Non-harming (Ahimsa)

I try to have everything in my life come into some sort of meaningful contact or tie-in with each other. I don’t know if it’s because I’m bad at compartmentalizing, or because everything fits into a cohesive identity, aligning with my higher purpose and biggest dream, which is to make a difference in the world by telling the story of our beautiful planet. (It could be expanded to telling the story of the world as I see it through my big ol’ mushball heart, but for the purpose of specifics we’ll stick to the environmental side.) Which is why, today, I’m going to talk a little bit of another part of my life- yoga.

The practice of yoga has brought a river of peace into my life. Writing sets my soul on fire, but yoga is the yin to that yang. Typically, in western society, we think of yoga as a set of what are known as asanas, or poses. The holding of and movement through these physical postures make up most western yoga classes. This is not incorrect- this is indeed a form of yoga. But, yoga is so much more than just that.

Yoga was developed 5,000 years ago in India as a comprehensive system for wellbeing on all levels: physical, mental, emotional, and spiritual. It is actually a Hindu spiritual tradition, only part of which is asana.  Yoga is a system, not of beliefs, but of techniques and guidance for enriched living.

Often in a yoga class a teacher will mention a yoga principle or idea which they want us to incorporate into our lives and practice off our mats- it’s not really something that is being preached, but an idea to carry with us throughout our day or our week.

One of these is Ahimsa, or non-harming. It’s also translated as non-violence, or compassion. It extends both to oneself or to others. Ahimsa is also a principle in Buddhism and Jainism, although the Jains take it to a greater degree in their daily lives.  In yoga, ahimsa is much more difficult and extensive than just not hurting people or animals. It’s not even having violent thoughts cross your mind, and abstaining from anger and harmful thoughts. It’s complex, and it’s hard. We’re only human, right?

I do try to be a peaceful person, and to avoid angry and negative thoughts which are harmful- thoughts turn into words, words turn into actions, and our actions shape our reality. This is the key to how I try to live my life.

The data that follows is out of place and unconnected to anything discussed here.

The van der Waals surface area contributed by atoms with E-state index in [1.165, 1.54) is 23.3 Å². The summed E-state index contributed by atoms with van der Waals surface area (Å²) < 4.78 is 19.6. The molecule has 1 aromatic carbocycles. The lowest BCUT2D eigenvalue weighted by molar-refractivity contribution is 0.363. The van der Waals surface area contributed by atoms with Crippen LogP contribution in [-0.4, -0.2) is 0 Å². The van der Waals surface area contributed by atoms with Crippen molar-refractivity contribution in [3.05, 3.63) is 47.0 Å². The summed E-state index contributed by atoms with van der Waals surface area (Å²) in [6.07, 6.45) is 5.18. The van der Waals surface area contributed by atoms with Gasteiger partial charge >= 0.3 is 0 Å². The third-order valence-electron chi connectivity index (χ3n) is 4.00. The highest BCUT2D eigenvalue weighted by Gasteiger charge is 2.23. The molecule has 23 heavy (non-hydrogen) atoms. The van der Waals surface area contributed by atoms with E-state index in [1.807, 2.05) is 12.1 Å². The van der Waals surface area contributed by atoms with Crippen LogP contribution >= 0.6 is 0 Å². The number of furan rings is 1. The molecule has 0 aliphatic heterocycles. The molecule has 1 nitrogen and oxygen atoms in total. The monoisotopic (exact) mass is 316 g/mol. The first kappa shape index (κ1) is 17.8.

So, what does this have to do with the environment? Well, by practicing yoga and trying to live a nonviolent life, I am also tying in to the intention of not harming our planet. If I harm the planet, I also harm myself, and bring negativity and violence and destruction into my life. Who wants that?

I felt a lot of joy when I first learned about ahimsa¸ because I learned that these parts of my life were both in alignment with my identity and purpose. I think that dissatisfaction, at its root, comes when we engage in actions or thoughts that are contrary to who we are as people, or who we want to be as people. When our actions don’t align with our intentions, it throws us out of balance and out of whack, and there’s a part of us that knows, deep down in our hearts.

So when we hurt the planet, when we actively destroy our home, it actually really does hurt us. You may say that you don’t care, but  think that deep down, you really do. I think that’s why when people who aren’t necessarily “environmentalists”, or aren’t actively engaged in environmental activism or incorporating sustainability into their daily lives, become so defensive. It’s because they don’t want to hurt the environment, because they know it’s wrong and bad. They just don’t know how to avoid harming the planet, because the culture that we live in makes it very, very difficult to do. There’s also not a lot of education out there.

So, take a moment to think about choosing a lifestyle of non-harming. You can take it to whatever degree you want- you don’t have to be perfect. However, avoiding harming our home may be a great way to align your life with the kind of person you want to be. I for one, will continue my attempts (I fail a lot, because I’m human and not perfect), and get as close as I can. And, I will continue striving to fulfill my purpose of telling the story of our planet. Thank you for doing me the honor of listening.

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